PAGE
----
It's a runaway trade.
Shares of Under Armour have gained nearly 30% this year, outpacing the broader market's 16% gain.
On Thursday, shares of the athletic apparel retailer gained as much as 4% after the company reported first-quarter results that topped expectations for earnings and revenue. The company also raised its full-year forecast, noting that international revenue grew 12%.
Despite the stock's big run this year, two experts say there's more upside ahead. From a technical standpoint TradingAnalysis.com founder Todd Gordon argues that the stock is in an uptrend and can take out new highs, while Michael Bapis of Vios Advisors at Rockefeller Capital says the apparel company has reignited sales growth, which will lead to continued outperformance.
"The long-term chart here on Under Armour, it got a little dodgy down around $12. We almost lost long-term uptrend support but we managed to hang on there," Gordon said Thursday on CNBC's "Trading Nation" show. "It looks like support has held, and we can move up."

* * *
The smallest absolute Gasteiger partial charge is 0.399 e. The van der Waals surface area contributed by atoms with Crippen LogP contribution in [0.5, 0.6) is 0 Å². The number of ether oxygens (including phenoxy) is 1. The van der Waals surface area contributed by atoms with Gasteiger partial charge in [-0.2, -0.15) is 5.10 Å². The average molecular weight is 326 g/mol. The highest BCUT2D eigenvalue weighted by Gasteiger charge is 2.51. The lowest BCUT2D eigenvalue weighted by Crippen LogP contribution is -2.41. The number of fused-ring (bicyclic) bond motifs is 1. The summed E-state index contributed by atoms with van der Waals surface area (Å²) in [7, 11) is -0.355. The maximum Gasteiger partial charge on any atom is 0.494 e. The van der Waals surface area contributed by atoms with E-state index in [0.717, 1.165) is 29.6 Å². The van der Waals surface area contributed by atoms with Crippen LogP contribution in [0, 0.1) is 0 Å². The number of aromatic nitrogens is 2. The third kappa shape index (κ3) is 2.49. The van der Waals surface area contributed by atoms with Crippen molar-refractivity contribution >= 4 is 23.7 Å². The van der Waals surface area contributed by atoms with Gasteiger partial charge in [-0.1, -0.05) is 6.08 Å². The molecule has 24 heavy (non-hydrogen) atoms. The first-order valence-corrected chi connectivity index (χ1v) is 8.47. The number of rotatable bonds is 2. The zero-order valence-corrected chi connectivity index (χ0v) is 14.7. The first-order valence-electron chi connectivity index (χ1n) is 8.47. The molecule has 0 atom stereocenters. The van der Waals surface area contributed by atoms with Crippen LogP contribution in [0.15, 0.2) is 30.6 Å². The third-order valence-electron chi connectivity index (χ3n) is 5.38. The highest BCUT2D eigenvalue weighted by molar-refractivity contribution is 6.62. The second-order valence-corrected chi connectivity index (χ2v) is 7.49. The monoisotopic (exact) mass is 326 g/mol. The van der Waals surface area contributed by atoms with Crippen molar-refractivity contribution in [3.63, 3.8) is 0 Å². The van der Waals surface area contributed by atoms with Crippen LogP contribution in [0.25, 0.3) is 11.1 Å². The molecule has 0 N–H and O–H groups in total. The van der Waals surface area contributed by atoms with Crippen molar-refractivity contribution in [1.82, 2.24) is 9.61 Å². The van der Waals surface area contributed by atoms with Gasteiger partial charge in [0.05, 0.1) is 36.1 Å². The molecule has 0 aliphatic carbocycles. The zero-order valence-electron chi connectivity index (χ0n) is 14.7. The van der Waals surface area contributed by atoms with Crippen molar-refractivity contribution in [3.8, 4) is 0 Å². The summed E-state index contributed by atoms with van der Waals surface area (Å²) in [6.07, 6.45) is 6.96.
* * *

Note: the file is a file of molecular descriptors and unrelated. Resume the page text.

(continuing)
If the stock can surpass the $25 level, which has provided overhead resistance in the past, Gordon sees a clear path to $30.
"We still have a lot of wood to chop around the $25 mark. There's a series of old highs. There are certainly by-stops that are wanting to go off here if we can get up. ... I would be looking to play this as a trade, so above $25 brings you up to $30 and potentially new highs."
At $23 on Thursday, Under Armour shares are 30% away from capturing $30. The stock last traded at that level in January 2017.
Under Armour's year-to-date surge notwithstanding, shares are still about 80% from their September 2015 all-time intraday high. Among other things, the company has been plagued by excess inventories and slowing North American sales in the hypercompetitive athletic apparel space.
Bapis believes that while the stock was "the problem child last year," the company is actively addressing its issues — a broad restructuring plan was announced last year — which will lead to shares recapturing their old high.
"They had bloated inventories that are now down 24% year over year. They've reignited sales growth, which is huge for this company. And they're in a space that the consumer must have these clothes. We think it's going to continue growth. …. We see it higher over the next 6-12 months," he said on the show.
Disclosure: Vios Advisors at Rockefeller Capital owns shares of Under Armour.